And I won't feel guilty about that sort of stuff.

But I will feel guilty about yelling at my child. Even though I know it's normal. I know it's a part of life. I know how it is. I know how it goes. And I know it will all be okay.

Because I'm a good mom. One who deserves a tiara now and then, even.

Whether I'm exhausted and have hit a figurative wall. Or whether I'm the mom who is going down the slide at the Y. I'm a good mom.

And I love my daughter. With all my heart and my entire being. And I have to believe that she knows that. And always will. And some days, some nights, they'll be rough like this. But l'm gonna jump feet first into motherhood, as I always do. And for you - my friends - my readers - my family, even? I'm keepin it real.


  1. Thank you for "keeping it real!" I agree that, so often, all we see on social media are the perfect parenting moments because that's all people choose to share. I have these kind of moments and I have to remind myself that others do too - even though we don't always see them.

  2. We all do it. But, you are a good mom and your daughter knows it. It is already water under the bridge. Forgive yourself and move forward. Your daughter also needs to see that piece...forgiving yourself is very important.

  3. For what it's worth between two major moves and solo parenting Monday morning through Friday late night I hit the wall so often we created something new. When we are both beyond hitting the wall we started calling it hitting the window.
    It initially confused me :-) as I thought the window would come before the wall. But the child clarified NO. You go through the wall and then smack into the window.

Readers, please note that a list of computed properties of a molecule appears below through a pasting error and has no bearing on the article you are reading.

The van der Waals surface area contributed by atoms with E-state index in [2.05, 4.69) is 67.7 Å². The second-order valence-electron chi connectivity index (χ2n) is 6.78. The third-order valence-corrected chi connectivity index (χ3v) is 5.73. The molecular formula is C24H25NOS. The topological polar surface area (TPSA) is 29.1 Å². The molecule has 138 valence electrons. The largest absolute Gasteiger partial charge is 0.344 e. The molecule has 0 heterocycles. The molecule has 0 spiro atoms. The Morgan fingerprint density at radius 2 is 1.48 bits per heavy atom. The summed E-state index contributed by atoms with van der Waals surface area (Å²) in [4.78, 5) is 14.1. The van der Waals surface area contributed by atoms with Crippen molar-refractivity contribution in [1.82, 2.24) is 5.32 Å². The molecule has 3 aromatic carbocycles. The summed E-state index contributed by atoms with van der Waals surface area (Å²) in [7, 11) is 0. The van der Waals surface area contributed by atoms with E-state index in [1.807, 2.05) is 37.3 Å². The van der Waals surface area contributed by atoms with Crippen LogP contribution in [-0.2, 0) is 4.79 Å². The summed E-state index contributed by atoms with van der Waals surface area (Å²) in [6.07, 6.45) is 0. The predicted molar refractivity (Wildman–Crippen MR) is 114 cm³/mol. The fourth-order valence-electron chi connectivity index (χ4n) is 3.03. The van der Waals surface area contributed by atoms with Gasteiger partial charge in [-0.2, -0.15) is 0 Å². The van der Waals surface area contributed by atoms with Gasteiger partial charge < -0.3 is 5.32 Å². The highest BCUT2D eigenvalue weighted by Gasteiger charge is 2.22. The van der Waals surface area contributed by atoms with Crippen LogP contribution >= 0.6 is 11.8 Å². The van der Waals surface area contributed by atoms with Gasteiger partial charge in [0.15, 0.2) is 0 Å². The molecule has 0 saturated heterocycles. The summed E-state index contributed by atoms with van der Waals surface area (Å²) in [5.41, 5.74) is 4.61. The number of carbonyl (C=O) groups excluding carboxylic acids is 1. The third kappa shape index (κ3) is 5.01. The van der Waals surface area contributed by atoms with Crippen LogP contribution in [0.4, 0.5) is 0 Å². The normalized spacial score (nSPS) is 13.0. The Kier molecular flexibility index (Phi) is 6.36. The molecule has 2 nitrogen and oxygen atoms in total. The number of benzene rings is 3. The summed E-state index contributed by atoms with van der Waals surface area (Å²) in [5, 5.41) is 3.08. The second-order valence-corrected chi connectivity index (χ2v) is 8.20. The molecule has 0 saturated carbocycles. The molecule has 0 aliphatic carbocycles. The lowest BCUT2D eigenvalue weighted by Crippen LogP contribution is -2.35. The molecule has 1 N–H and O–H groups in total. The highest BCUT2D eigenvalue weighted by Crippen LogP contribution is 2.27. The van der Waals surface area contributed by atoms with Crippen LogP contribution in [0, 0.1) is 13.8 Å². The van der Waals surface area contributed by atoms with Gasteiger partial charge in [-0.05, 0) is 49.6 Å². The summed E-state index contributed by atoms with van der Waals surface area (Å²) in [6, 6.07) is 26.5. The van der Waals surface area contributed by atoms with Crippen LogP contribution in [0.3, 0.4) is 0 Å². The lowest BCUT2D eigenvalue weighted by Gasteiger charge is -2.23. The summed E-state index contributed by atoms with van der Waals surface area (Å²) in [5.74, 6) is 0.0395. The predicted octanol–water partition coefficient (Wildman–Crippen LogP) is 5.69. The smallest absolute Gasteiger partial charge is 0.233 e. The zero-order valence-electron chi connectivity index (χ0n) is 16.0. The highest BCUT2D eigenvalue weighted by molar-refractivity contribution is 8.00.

4. Oh, I have so been here! Sometimes all I have been able to say to myself is, "I'll do better tomorrow!" And I do. Most of the time! :)

  5. You're a real mom, and very much loved and appreciated by your daughter. I yell, I apologize, I cry. Repeat cycle. In the end, there's no doubt of my love for my sons.

  6. Is there a mom in existence that doesn't lose it and yell at some point? If she is I want to meet her and give her a medal. I think she's as mythical as the unicorn...

  7. Ha! You! The bestest kind-heartedest person I know. Not to worry, tiara-head. :) Look at it this way. It is SO SWEET your child is still at the age where you can worry about what you said, and if they were hurt, and how to make amends, and both end up loving and crying, BECAUSE soon, although a while, yet, the days will come where you are in gorilla warfare with that same child, almost a grownup.

    Take it from me, the day will arrive when you will cast nary a thought to the harshness of your presentation, the wildness of your staring eyes or breaking of your neck tendons as you pull down charts with your husband in the morning before breakfast, to decide how the day's battle movements will be strategized. All this while pouring orange juice, wearing flack jackets and spinning chukka sticks, trying to out-wit, out-play and out-last what has become a lean, green, mean teen-aged machine.

    So, in other words, these are the good ole' days where life is sweet and all is forgiven. No, I wouldn't worry a thing about it. You are the best. She knows it, I know it and everybody knows it. It's water under the bridge... No biggie! Love you, Guess Who?

  8. Oh how well I remember those days when it just was overwhelming and I snapped and said something out of frustration. It is real, isn't it? And it is life as a mom at times and I know that you are a wonderful and compassionate mom who should not beat herself up about a moment of frustration. Thanks for sharing your realness. If everyone was honest it is not all flowers and sunshine when it comes to parenting.